Dr. Hannah M.D.

After graduation I had a couple months before starting up medical school. Most of that time was spent working so that I could save up for my expenses. Unfortunately the cost of medical school was quite a bit more than I was making working at my regular job so I was forced to take up student loans. I figured that in the end as long as I wound up with a decent residency that I could pay them off within a couple years.

Once medical school started up I noticed that there were only a couple of faces that I recognized. While only a handful of people had made it through the program, few of them decided to either continue on or to do their medical school at SJU. I probably could have gotten in to something a bit more prestigious but I didn’t want to have to go through the admissions process, and also tuition costs.  At the time I felt that medical school was medical school so it wouldn’t matter in the end. Maybe things would have turned out a bit differently if I had made a different decision.

Unlike my undergrad years I don’t have much to discuss about my time in medical school, so I will be condensing it quite a bit.

For the most part my time there went by without much thought. I didn’t spend a lot of time with other people since I felt it was better to be a bit detached when it came to other people. I felt that if I didn’t care as much about anyone that it would make being a doctor easier on me. I had heard stories of successful doctors who had turned to alcohol or drugs to ease their consciousness’ after losing patients.  You see a lot of things during this time when, and having seen the effects on the body from substance abuse I didn’t want to meet a similar fate.  Distancing myself seemed like the best choice I could make, and I didn’t regret that for some time.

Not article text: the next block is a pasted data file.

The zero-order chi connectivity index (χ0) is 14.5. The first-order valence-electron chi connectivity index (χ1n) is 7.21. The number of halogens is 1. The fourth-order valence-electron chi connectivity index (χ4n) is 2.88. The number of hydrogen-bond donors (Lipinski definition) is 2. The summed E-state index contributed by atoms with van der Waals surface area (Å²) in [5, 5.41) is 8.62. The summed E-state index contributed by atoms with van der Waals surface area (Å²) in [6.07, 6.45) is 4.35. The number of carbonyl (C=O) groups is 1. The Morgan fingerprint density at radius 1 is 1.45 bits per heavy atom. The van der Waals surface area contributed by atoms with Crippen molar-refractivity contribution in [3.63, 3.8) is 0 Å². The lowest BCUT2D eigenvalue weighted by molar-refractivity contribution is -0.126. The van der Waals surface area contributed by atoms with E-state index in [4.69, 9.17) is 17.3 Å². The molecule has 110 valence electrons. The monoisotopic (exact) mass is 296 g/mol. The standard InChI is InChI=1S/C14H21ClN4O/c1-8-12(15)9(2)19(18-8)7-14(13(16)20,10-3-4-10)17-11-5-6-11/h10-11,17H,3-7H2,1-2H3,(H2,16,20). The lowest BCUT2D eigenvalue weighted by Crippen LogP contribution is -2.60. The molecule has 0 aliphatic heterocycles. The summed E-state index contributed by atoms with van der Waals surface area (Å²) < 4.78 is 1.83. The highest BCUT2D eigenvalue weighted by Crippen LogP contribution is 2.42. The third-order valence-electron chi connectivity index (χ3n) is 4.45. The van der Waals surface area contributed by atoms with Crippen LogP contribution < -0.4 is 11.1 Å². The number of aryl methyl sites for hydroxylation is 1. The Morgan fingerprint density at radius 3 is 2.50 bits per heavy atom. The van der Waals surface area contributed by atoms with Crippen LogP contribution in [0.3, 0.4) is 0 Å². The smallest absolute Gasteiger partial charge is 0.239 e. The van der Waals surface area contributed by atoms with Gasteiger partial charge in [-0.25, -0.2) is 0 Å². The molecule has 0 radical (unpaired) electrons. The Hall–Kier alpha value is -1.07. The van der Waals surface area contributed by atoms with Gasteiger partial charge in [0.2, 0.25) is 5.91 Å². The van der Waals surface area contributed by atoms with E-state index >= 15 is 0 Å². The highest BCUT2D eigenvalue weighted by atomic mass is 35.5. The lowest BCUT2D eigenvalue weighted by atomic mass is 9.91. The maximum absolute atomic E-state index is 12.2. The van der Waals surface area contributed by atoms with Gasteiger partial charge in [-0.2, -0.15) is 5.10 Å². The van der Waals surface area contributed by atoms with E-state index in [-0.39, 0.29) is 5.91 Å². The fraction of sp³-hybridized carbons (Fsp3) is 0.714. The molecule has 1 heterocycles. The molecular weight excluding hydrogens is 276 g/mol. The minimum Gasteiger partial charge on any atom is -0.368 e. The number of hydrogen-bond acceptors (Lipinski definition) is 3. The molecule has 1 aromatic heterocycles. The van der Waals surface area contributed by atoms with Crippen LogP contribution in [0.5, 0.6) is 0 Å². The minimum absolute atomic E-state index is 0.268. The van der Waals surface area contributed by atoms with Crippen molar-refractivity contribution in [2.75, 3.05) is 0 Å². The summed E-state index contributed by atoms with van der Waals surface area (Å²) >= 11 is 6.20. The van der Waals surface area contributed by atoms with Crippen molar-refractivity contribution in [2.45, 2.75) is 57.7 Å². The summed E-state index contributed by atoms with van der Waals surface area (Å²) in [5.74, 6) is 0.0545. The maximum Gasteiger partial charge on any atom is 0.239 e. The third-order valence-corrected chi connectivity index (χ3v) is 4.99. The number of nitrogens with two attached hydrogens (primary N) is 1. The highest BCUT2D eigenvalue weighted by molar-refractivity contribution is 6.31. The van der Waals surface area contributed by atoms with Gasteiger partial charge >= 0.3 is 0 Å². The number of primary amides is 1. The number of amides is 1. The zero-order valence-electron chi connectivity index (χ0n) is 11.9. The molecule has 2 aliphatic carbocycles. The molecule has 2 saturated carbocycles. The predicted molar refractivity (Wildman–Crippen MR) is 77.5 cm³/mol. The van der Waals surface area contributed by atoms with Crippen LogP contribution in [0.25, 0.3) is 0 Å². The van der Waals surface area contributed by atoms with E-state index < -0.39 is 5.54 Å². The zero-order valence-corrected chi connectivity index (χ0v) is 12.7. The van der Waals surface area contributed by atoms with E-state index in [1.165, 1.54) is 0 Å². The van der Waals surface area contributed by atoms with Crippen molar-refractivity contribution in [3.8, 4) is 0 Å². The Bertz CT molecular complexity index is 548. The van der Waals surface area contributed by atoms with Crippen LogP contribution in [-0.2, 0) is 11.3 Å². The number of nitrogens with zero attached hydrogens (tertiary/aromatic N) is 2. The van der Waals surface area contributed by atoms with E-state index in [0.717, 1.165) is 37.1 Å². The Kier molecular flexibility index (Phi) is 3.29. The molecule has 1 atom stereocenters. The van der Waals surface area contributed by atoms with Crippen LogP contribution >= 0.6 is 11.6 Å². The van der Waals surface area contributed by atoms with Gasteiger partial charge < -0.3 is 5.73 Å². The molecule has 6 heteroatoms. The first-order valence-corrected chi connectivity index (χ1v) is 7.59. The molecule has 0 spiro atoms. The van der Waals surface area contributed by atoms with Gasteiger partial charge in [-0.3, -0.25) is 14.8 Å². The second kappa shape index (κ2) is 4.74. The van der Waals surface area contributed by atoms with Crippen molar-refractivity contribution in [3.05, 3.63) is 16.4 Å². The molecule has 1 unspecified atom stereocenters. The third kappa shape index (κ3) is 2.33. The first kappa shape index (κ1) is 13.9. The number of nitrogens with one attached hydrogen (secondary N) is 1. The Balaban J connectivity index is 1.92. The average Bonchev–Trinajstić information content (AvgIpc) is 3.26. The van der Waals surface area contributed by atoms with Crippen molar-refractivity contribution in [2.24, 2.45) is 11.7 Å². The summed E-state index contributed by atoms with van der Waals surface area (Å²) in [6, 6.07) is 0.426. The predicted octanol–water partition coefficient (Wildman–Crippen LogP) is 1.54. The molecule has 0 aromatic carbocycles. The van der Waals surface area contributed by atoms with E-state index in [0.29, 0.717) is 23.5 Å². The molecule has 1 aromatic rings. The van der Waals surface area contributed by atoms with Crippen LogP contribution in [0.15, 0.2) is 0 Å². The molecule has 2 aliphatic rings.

The four years I spent at medical school seemed to fly by. I guess you don’t notice as much when you have your face in a book all the time and when you aren’t studying you’re working. After a while people stopped trying to invite me to parties or any other social event. I overheard several people refer to me as a zombie though I never really understood why. The only things I could think of was I spent a lot of time with the cadavers, and I shuffled my feet a lot when I walked.

After I finished up with school I took a two year residency in a small town called Woodenvale. I didn’t realize it for some time but my old college sweetheart Anna was the local school nurse. I knew that when she left SJU she had gone back to her hometown, but I didn’t realize it was the same place I was doing my residency. We eventually crossed paths walking down the street one day, and commented on the strange coincidence that we would wind up in the same town, almost as if being controlled by some unseen force. At the time I wasn’t sure I would be sticking around after my residency so we decided to just remain friends and would grab a bite from time to time.

Over time though, I grew to like the small town life. Considering all the goals I had set for myself I was slow coming to that realization. I really didn’t realize it until I was offered a staff position at the local hospital, while at the same time being offered a job across the country in Atlanta. After thinking about it for a couple weeks I decided I enjoyed working in a small town. Everyone was friendly and while it wasn’t small enough that you knew everyone, you ran in to a lot of the same people out on the street.

Before I realized it I had been living there for five years, and was one of the more respected doctors at the hospital. I had a lot of regular patients come in, usually minor injuries but I kept busy. I had formed a good working relationship with most of the staff, as well as the local sheriff and a few others. I wasn’t really the same person I was when I came to town.

For the first time in a long time I felt alive.